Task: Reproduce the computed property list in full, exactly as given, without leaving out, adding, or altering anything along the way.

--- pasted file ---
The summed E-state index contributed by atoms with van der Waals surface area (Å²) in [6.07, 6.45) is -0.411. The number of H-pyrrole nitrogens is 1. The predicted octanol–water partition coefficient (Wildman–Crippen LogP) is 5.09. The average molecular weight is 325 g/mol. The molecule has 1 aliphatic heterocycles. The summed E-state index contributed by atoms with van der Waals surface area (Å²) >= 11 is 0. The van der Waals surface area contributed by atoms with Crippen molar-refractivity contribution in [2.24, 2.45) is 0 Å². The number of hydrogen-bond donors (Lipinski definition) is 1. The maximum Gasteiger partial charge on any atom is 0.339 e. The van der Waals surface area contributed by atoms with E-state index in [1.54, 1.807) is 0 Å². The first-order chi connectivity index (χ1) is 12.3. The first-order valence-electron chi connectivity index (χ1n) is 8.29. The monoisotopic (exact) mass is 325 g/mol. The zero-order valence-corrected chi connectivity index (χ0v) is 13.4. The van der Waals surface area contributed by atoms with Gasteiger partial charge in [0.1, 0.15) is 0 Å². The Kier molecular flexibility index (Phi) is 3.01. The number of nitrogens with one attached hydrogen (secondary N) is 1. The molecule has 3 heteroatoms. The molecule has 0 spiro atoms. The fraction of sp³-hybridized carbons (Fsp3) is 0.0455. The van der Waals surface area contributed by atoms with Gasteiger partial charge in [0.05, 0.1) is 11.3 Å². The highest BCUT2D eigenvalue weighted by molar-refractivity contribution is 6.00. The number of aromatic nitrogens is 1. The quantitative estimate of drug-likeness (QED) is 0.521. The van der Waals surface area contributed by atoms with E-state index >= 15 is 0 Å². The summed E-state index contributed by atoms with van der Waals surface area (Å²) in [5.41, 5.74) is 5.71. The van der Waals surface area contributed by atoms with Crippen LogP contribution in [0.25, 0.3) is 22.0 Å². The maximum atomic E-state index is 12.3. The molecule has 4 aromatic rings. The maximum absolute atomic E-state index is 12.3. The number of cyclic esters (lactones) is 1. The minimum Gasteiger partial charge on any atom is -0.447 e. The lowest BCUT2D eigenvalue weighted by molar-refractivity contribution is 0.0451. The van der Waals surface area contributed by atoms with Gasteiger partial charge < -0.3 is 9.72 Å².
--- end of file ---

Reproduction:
The summed E-state index contributed by atoms with van der Waals surface area (Å²) in [6.07, 6.45) is -0.411. The number of H-pyrrole nitrogens is 1. The predicted octanol–water partition coefficient (Wildman–Crippen LogP) is 5.09. The average molecular weight is 325 g/mol. The molecule has 1 aliphatic heterocycles. The summed E-state index contributed by atoms with van der Waals surface area (Å²) >= 11 is 0. The van der Waals surface area contributed by atoms with Crippen molar-refractivity contribution in [2.24, 2.45) is 0 Å². The number of hydrogen-bond donors (Lipinski definition) is 1. The maximum Gasteiger partial charge on any atom is 0.339 e. The van der Waals surface area contributed by atoms with E-state index in [1.54, 1.807) is 0 Å². The first-order chi connectivity index (χ1) is 12.3. The first-order valence-electron chi connectivity index (χ1n) is 8.29. The monoisotopic (exact) mass is 325 g/mol. The zero-order valence-corrected chi connectivity index (χ0v) is 13.4. The van der Waals surface area contributed by atoms with Gasteiger partial charge in [0.1, 0.15) is 0 Å². The Kier molecular flexibility index (Phi) is 3.01. The number of nitrogens with one attached hydrogen (secondary N) is 1. The molecule has 3 heteroatoms. The molecule has 0 spiro atoms. The fraction of sp³-hybridized carbons (Fsp3) is 0.0455. The van der Waals surface area contributed by atoms with Gasteiger partial charge in [0.05, 0.1) is 11.3 Å². The highest BCUT2D eigenvalue weighted by molar-refractivity contribution is 6.00. The number of aromatic nitrogens is 1. The quantitative estimate of drug-likeness (QED) is 0.521. The van der Waals surface area contributed by atoms with E-state index >= 15 is 0 Å². The summed E-state index contributed by atoms with van der Waals surface area (Å²) in [5.41, 5.74) is 5.71. The van der Waals surface area contributed by atoms with Crippen LogP contribution in [0.25, 0.3) is 22.0 Å². The maximum atomic E-state index is 12.3. The molecule has 4 aromatic rings. The maximum absolute atomic E-state index is 12.3. The number of cyclic esters (lactones) is 1. The minimum Gasteiger partial charge on any atom is -0.447 e. The lowest BCUT2D eigenvalue weighted by molar-refractivity contribution is 0.0451. The van der Waals surface area contributed by atoms with Gasteiger partial charge < -0.3 is 9.72 Å².